Once upon a time there lived by herself, in a city, an old woman who was desperately poor. One day she found that she had only a handful of flour left in the house, and no money to buy more nor hope of earning it. Carrying her little brass pot, very sadly she made her way down to the river to bathe and to obtain some water, thinking afterwards to come home and to make herself an unleavened cake of what flour she had left; and after that she did not know what was to become of her.
Whilst she was bathing she left her little brass pot on the river bank covered with a cloth, to keep the inside nice and clean; but when she came up out of the river and took the cloth off to fill the pot with water, she saw inside it the glittering folds of a deadly snake. At once she popped the cloth again into the mouth of the pot and held it there; and then she said to herself:
'Ah, kind death! I will take thee home to my house, and there I will shake thee out of my pot and thou shalt bite me and I will die, and then all my troubles will be ended.'
With these sad thoughts in her mind the poor old woman hurried home, holding her cloth carefully in the mouth of the pot; and when she got home she shut all the doors and windows, and took away the cloth, and turned the pot upside down upon her hearthstone. What was her surprise to find that, instead of the deadly snake which she expected to see fall out of it, there fell out with a rattle and a clang a most magnificent necklace of flashing jewels!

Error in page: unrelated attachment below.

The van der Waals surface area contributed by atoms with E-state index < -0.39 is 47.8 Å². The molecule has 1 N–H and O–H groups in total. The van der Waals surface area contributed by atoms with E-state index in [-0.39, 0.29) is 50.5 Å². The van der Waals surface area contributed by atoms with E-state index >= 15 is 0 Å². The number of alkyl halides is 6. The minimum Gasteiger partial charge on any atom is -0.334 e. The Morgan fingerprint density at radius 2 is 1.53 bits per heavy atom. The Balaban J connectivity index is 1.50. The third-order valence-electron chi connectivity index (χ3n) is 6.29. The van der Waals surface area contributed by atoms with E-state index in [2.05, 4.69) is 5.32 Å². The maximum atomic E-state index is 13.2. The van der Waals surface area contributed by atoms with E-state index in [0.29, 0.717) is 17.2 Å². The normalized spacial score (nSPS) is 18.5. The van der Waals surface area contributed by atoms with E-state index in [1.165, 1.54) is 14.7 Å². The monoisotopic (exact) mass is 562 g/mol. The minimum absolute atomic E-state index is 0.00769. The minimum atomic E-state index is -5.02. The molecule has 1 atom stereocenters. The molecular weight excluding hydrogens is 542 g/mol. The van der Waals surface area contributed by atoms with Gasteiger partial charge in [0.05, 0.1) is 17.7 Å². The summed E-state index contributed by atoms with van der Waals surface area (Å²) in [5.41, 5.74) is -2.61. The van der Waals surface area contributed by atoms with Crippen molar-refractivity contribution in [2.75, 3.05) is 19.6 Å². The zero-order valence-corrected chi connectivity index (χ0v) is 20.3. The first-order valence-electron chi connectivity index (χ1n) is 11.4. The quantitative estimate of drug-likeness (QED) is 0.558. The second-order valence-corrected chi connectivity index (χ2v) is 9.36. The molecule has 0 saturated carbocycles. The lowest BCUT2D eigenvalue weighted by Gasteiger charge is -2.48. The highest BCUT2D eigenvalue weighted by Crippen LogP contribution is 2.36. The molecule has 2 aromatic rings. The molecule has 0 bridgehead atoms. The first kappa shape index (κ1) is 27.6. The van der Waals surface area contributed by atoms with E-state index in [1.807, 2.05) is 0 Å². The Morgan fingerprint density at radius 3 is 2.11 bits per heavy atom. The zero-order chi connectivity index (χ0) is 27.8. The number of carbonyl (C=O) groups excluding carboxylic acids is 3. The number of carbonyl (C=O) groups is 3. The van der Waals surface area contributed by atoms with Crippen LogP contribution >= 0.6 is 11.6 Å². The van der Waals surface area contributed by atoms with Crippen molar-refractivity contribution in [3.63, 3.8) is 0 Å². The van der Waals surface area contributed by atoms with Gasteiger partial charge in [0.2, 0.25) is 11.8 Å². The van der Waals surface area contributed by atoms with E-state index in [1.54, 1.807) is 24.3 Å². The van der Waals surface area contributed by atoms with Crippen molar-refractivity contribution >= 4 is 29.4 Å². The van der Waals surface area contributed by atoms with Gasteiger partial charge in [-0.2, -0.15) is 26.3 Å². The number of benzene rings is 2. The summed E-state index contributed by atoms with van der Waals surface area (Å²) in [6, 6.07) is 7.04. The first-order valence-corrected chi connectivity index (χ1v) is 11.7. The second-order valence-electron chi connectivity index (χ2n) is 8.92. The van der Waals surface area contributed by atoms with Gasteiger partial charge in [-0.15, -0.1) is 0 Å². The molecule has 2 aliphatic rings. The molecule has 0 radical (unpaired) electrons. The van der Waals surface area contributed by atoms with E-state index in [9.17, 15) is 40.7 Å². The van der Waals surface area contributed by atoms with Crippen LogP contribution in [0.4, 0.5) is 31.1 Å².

For a few minutes she could hardly think or speak, but stood staring; and then with trembling hands she picked the necklace up, and folding it in the corner of her veil, she hurried off to the king's hall of public audience.
'A petition, O king!' she said. 'A petition for thy private ear alone!' And when her prayer had been granted, and she found herself alone with the king, she shook out her veil at his feet, and there fell from it in glittering coils the splendid necklace. As soon as the king saw it he was filled with amazement and delight, and the more he looked at it the more he felt that he must possess it at once. So he gave the old woman five hundred silver pieces for it, and put it straightway into his pocket. Away she went full of happiness; for the money that the king had given her was enough to keep her for the rest of her life.
As soon as he could leave his business the king hurried off and showed his wife his prize, with which she was as pleased as he, if not more so; and, as soon as they had finished admiring the wonderful necklace, they locked it up in the great chest where the queen's jewellery was kept, the key of which hung always round the king's neck.